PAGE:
If I impose certain limitations, I'll happily use lesser cartridges. I've killed a lot of deer with a .243, but I was really picky about my shots, and I never shot at a running deer.

Today's bullets provide better material to work with, in the smaller diameters. In .22 stuff, there are now 70-grain (+/-) bullets that are dependable on deer. That said, however, I'd still limit myself against angling shots and longer distances.

Overall, though, a lot depends on circumstance. I've had deer lie down beneath my tree stand. I 99.99% could have collected supper with a .22Short. (Did you know that an old doe's skin will just twitch like crazy when you drop little pieces of bark on her? It took five minutes of doing just that before she finally went away to nap somewhere else. :D )

Art

DogBonz
June 7, 2007, 01:54 PM
I have always followed "Rule of 3" for Deer; use a caliber that starts with "3" minimum..

No offence, but I don’t know what type of deer that you are shooting at, but we have some of the largest in the north east and many have fell cleanly to sub 30 caliber rounds. I think that the .243, .257’s, 6mm’s, 6.5mm’s, .260’s, 270’s, 7mm's 280, et al do a fine job on deer. A 30-30 puts nowhere near the energy on target as most of those rounds, but should we never field them because they are sub-30? I think not.

Back on topic, I think that the .243 is considered the minimum for “ethical harvesting” of deer.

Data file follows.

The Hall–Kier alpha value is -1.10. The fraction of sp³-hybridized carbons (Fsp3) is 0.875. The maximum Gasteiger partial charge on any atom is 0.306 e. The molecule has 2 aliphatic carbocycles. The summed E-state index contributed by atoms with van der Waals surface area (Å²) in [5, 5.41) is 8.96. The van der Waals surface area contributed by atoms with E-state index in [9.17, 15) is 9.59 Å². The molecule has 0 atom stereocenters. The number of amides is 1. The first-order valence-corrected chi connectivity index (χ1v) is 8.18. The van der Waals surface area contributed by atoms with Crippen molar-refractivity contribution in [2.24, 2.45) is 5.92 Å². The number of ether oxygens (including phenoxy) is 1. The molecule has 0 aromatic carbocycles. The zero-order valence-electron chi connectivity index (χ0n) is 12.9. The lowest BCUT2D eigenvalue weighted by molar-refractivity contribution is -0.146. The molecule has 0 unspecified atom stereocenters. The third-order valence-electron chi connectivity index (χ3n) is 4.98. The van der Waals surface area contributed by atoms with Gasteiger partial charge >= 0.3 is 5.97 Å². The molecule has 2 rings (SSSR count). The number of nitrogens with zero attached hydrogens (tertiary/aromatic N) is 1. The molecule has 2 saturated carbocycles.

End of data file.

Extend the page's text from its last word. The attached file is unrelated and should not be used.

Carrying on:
ZeSpectre
June 7, 2007, 02:15 PM
I don't hunt but dad brought home multiple clean kills every year with a Remington 760 chambered in .243 Winchester. I can recall a few that had second shots and a couple of "chased that deer all over creation" stories but the vast majority of them were either DRT or DRQ (dead real quick) hits.

chris in va
June 7, 2007, 02:49 PM
How is a 30-30 a sub-30 caliber?:confused:

skeeter1
June 7, 2007, 03:00 PM
.243/6mm is a good choice and doubles as a decent varmint cartridge.

If you like leverguns, a .357 Magnum would be the minimum, and a .44Mag would be better, and I don't think anyone ever went wrong with a .30-30.

DogBonz
June 7, 2007, 04:36 PM
How is a 30-30 a sub-30 caliber

What I was saying was that a 150gr slug fired from a 30-30 is doing what? maybe 2000 fps? That equals about 1335 f/lbs at the muzzle.

A 270 will fire a 140gr bullet clocking 2700 fps for 2265 f/lbs at the muzzle. Now, I’m no mathematician, but that means that a 270 will deliver 930 more f/lbs than the 30-30.

What I was getting at was that just because a round was 30 cal or larger, does not mean that it will kill a deer any better or faster or cleaner or more humanely that a round that in sub 30 caliber… Meaning smaller, like .277 in the above example.

Disclaimer: I am at work, so the fps numbers are off of the top of my head, but would not change enough to make the given example not true. This also was in no way meant to take away from the 30-30. I feel that it is a great round for the task at hand and has probably killed more deer than most other calibers combined. I love the 30-30 and have one in the safe that I have many, many fond memories of, but that doesn’t change the fact that there are other calibers out there that will kill deer just as dead that are smaller.

hankpac
June 7, 2007, 04:57 PM